- The Washington Times - Sunday, April 20, 2003

Only a month ago, the war against Iraq started and virtually ended last week with the fall of Saddam Hussein's hometown of Tikrit. Hardly a shot was fired as television journalists and then U.S. Marines poured into that city.
The coalition continues mopping up scattered resistance. And the more difficult task of pacifying and rebuilding Iraq begins. The takeoff was at best ragged.
While the future stability and prosperity of Iraq are still unknowable qualities, the Bush administration turned toward Damascus and Bashar Assad, the 37-year-old British-trained ophthalmologist and successor as Syrian president to his father, the formidable Hafez Assad.
Damascus was repeatedly warned by President Bush and senior administration officials to turn over escaped Iraqi leaders along with any weapons of mass destruction Syria may have received from Iraq or produced itself.
The Bush administration announced it had no war plans at the ready to march to Damascus. But astute White House observers believe some in the administration have little patience for Syrian refusal to comply with this demarche. And the argument that waiting for compliance, as with the vanquished and unlamented Saddam, is a waste of time has also been heard among White House ranks.
So what will it be: demarche and political and economic pressure on Iraq or a march to Damascus to end the regime of at least a de facto member of the axis of evil? And if it is the latter, will the administration stop there? Are Tehran and Pyongyang also in line for a dose of what Saddam got?
With Easter at hand, biblical tales are appropriate, certainly as metaphors for where the administration may be headed. First is Paul on the road to Damascus. Second is Moses leading the children of Israel to the Promised Land. And third is Samson in the temple.
Paul, of course, encountered God, found religion and his calling on his famous journey to Damascus. In this metaphor, the Bush administration is set on its goals. They are to complete the strategic transformation of the Middle East and Persian Gulf by eliminating evil regimes and ensuring the transition to the more peaceful and stable benefits of democracy and democratic governments. Syria may yield peacefully. It may not. But buoyed by the successes in Afghanistan and now Iraq, the administration is confident that force can work if needed. Converted to this mission, Damascus would indeed be the next stop. And the prospect for favorably realigning the entire Middle East would seem obtainable.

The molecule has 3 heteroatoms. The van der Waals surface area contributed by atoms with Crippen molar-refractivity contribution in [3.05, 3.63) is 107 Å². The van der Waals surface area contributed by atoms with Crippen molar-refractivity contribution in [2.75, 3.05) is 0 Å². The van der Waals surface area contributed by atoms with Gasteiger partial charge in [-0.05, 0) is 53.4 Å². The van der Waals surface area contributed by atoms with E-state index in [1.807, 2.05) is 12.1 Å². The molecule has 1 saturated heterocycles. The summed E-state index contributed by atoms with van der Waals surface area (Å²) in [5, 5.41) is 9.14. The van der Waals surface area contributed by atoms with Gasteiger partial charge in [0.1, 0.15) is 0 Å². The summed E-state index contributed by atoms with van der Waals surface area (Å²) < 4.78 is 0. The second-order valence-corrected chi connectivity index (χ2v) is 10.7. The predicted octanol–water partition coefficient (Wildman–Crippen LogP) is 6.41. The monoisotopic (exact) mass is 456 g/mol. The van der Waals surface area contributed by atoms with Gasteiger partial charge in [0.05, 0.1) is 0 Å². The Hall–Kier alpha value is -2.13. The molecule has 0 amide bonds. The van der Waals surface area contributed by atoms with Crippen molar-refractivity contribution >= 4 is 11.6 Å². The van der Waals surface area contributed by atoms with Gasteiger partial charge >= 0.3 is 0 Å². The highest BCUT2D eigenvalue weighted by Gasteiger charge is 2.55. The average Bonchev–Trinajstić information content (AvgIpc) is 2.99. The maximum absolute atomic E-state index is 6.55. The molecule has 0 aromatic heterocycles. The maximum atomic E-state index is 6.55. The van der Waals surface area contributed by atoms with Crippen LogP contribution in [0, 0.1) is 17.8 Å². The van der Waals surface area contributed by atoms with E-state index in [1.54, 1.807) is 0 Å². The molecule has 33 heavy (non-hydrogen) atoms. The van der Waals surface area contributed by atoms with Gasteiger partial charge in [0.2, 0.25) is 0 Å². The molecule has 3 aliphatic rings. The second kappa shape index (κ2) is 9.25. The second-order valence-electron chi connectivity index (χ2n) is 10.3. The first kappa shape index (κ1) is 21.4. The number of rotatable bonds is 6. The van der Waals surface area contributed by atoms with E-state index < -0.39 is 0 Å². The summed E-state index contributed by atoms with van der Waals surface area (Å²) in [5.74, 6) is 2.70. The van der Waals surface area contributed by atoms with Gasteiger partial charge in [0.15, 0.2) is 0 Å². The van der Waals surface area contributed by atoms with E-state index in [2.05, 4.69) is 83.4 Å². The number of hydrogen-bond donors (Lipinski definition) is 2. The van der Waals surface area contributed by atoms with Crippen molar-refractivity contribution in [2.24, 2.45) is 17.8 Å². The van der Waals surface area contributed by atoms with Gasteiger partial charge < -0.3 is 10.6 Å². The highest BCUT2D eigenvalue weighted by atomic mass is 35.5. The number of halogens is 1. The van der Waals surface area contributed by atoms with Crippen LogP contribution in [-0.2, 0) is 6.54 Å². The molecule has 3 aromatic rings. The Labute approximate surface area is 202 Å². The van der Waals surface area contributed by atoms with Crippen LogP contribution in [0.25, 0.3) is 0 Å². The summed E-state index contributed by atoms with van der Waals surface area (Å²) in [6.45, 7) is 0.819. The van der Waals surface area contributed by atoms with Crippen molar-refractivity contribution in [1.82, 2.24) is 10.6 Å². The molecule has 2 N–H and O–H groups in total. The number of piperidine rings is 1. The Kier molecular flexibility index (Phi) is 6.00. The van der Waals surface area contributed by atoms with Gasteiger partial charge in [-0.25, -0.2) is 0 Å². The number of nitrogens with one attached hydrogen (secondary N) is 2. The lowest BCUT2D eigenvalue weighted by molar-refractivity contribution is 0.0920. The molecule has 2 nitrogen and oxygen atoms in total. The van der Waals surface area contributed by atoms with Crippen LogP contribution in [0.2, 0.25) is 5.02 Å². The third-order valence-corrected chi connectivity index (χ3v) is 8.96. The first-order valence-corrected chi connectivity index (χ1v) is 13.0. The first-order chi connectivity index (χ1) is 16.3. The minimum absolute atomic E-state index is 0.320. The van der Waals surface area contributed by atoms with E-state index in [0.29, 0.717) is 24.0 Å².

Moses, of course, spent 40 years wandering throughout the wilderness before he discovered Israel. Along the way, he was entrusted with the Ten Commandants. And, it was his fate never to see the Promised Land, dying just before his journey ended. To the cynical, the Sinai seemed too small for anyone to wander for that long. However, that is a small criticism.
In this case, the Bush administration would wander in its journey to change the geopolitical map of the Middle East. Ultimately, it might find its way to journey's end. However that would come after the administration left office.
During that journey, it is also unknowable whether force or nonviolent means would suffice in achieving its aims. And as for a modern version of the Ten Commandants, that would be a powerful legacy if such a set of tablets could indeed be etched in the political landscape.
Finally is Samson in the Philistine Temple. That case has been put before in this column. As Samson destroyed the pillars of that edifice, the Bush administration may be dismantling the building blocks on which American security has rested for nearly 60 years. If that trend continues, and wars against Syria, Iran and even North Korea are waged, the consequences could be the continued disintegration of America's security. On the other hand, Samson might be persuaded to use his strength differently with more positive effects.
While the administration considers its choices and the battle for the president's heart and mind is joined, there are positive actions that can be taken. Soon, the administration should call for an international peace conference on the future of Iraq. Large and small powers, international organizations from the United Nations and NATO to the World Bank and other NGOs should be present. The objective is to set the metrics for defining the road ahead and to receive pledges for people, money and other resources needed to reconstruct Iraq under the rule of law.
Ultimately, there must be a conference on peace in the Middle East and resolving the Arab-Israeli-Palestinian conflict. This will be the most painful of all nettles to grab. However, even if Iraq turns out to be a spectacular success, this "mother of all disputes" in the region must finally be resolved if there ever is to be lasting peace.

Harlan Ullman is a columnist for The Washington Times. His next planned book is "Operation Iraqi Freedom: Master Stroke or Overkill?"

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